Lenore Blum: “Alan Turing and the other Theory of Computation”
Most theoretical computer scientists are familiar with Alan Turing’s 1936 seminal paper setting the stage for the foundational (discrete) theory of computation. Most however remain unaware of Turing’s 1948 seminal paper, notwithstanding its many references in the modern literature of numerical analysis and computational mathematics. The 1948 paper, introducing the notion of condition, sets the stage for a natural theory of complexity for the “other theory of computation” emanating from the classical tradition of equation solving and the continuous mathematics of calculus.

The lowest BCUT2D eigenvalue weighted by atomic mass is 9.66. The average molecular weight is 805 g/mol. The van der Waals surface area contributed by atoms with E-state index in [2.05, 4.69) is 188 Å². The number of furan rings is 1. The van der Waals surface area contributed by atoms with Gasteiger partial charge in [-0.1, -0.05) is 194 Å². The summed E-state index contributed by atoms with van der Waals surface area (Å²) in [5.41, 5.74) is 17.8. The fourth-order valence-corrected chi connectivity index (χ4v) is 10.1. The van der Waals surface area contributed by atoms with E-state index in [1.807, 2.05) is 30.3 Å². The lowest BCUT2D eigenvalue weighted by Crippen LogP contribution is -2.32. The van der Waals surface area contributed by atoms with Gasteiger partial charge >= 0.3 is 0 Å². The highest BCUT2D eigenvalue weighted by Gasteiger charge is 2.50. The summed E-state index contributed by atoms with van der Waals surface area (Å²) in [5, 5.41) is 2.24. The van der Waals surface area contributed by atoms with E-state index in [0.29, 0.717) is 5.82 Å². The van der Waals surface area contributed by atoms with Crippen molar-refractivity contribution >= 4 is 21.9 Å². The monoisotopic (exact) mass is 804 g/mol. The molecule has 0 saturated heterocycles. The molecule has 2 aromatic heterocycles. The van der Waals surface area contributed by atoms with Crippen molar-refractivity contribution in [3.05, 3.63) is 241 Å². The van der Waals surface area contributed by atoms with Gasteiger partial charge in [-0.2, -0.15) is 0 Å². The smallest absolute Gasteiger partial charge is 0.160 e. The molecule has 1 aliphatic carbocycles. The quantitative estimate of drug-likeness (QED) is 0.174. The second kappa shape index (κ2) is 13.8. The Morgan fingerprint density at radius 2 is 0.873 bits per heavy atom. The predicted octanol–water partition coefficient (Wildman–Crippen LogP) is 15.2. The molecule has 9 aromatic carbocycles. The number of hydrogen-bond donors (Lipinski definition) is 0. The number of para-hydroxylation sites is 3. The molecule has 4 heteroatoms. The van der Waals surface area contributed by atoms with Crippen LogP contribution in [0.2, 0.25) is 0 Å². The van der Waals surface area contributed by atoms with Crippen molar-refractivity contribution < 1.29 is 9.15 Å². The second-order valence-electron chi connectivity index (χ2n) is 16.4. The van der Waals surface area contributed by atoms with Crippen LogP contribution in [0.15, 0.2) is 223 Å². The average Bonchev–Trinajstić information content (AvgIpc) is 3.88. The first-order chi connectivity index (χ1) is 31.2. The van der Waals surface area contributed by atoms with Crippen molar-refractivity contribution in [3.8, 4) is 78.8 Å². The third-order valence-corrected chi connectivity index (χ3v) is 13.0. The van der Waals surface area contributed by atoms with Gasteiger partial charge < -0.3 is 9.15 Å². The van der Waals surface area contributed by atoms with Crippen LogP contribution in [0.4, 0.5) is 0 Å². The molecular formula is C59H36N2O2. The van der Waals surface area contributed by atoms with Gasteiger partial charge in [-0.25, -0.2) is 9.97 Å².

This talk will recognize Alan Turing’s work in the foundations of numerical computation (in particular, his 1948 paper “Rounding-Off Errors in Matrix Processes”), its influence in complexity theory today, and how it provides a unifying concept for the two major traditions of the Theory of Computation.